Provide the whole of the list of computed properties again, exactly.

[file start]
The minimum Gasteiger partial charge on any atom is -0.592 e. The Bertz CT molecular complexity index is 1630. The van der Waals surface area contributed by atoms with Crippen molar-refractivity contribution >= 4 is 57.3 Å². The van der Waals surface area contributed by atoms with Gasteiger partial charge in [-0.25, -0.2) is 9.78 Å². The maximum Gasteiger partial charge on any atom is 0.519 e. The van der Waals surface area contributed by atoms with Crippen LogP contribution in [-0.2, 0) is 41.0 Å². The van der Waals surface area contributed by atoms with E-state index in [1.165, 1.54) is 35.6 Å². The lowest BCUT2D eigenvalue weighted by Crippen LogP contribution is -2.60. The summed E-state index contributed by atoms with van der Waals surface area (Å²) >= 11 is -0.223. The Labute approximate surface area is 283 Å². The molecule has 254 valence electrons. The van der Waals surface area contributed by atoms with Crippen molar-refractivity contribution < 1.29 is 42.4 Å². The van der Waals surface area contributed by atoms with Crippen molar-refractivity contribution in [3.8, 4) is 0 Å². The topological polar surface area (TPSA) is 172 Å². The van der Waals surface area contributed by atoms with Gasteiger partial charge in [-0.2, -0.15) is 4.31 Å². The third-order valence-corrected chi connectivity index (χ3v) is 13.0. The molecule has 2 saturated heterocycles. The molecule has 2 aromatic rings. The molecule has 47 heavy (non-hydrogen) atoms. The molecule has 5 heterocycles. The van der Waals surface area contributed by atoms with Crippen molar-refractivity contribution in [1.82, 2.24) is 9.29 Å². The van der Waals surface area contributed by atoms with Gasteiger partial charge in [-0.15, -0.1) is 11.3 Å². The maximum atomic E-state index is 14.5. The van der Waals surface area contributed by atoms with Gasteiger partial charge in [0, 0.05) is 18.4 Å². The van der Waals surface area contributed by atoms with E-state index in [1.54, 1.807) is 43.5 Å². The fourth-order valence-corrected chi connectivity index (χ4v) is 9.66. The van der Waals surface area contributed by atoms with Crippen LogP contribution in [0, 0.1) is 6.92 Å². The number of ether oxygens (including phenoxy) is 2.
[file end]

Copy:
The minimum Gasteiger partial charge on any atom is -0.592 e. The Bertz CT molecular complexity index is 1630. The van der Waals surface area contributed by atoms with Crippen molar-refractivity contribution >= 4 is 57.3 Å². The van der Waals surface area contributed by atoms with Gasteiger partial charge in [-0.25, -0.2) is 9.78 Å². The maximum Gasteiger partial charge on any atom is 0.519 e. The van der Waals surface area contributed by atoms with Crippen LogP contribution in [-0.2, 0) is 41.0 Å². The van der Waals surface area contributed by atoms with E-state index in [1.165, 1.54) is 35.6 Å². The lowest BCUT2D eigenvalue weighted by Crippen LogP contribution is -2.60. The summed E-state index contributed by atoms with van der Waals surface area (Å²) >= 11 is -0.223. The Labute approximate surface area is 283 Å². The molecule has 254 valence electrons. The van der Waals surface area contributed by atoms with Crippen molar-refractivity contribution < 1.29 is 42.4 Å². The van der Waals surface area contributed by atoms with Crippen molar-refractivity contribution in [3.8, 4) is 0 Å². The topological polar surface area (TPSA) is 172 Å². The van der Waals surface area contributed by atoms with Gasteiger partial charge in [-0.2, -0.15) is 4.31 Å². The third-order valence-corrected chi connectivity index (χ3v) is 13.0. The molecule has 2 saturated heterocycles. The molecule has 2 aromatic rings. The molecule has 47 heavy (non-hydrogen) atoms. The molecule has 5 heterocycles. The van der Waals surface area contributed by atoms with Crippen molar-refractivity contribution in [1.82, 2.24) is 9.29 Å². The van der Waals surface area contributed by atoms with Gasteiger partial charge in [-0.15, -0.1) is 11.3 Å². The maximum atomic E-state index is 14.5. The van der Waals surface area contributed by atoms with Gasteiger partial charge in [0, 0.05) is 18.4 Å². The van der Waals surface area contributed by atoms with E-state index in [1.54, 1.807) is 43.5 Å². The fourth-order valence-corrected chi connectivity index (χ4v) is 9.66. The van der Waals surface area contributed by atoms with Crippen LogP contribution in [0, 0.1) is 6.92 Å². The number of ether oxygens (including phenoxy) is 2.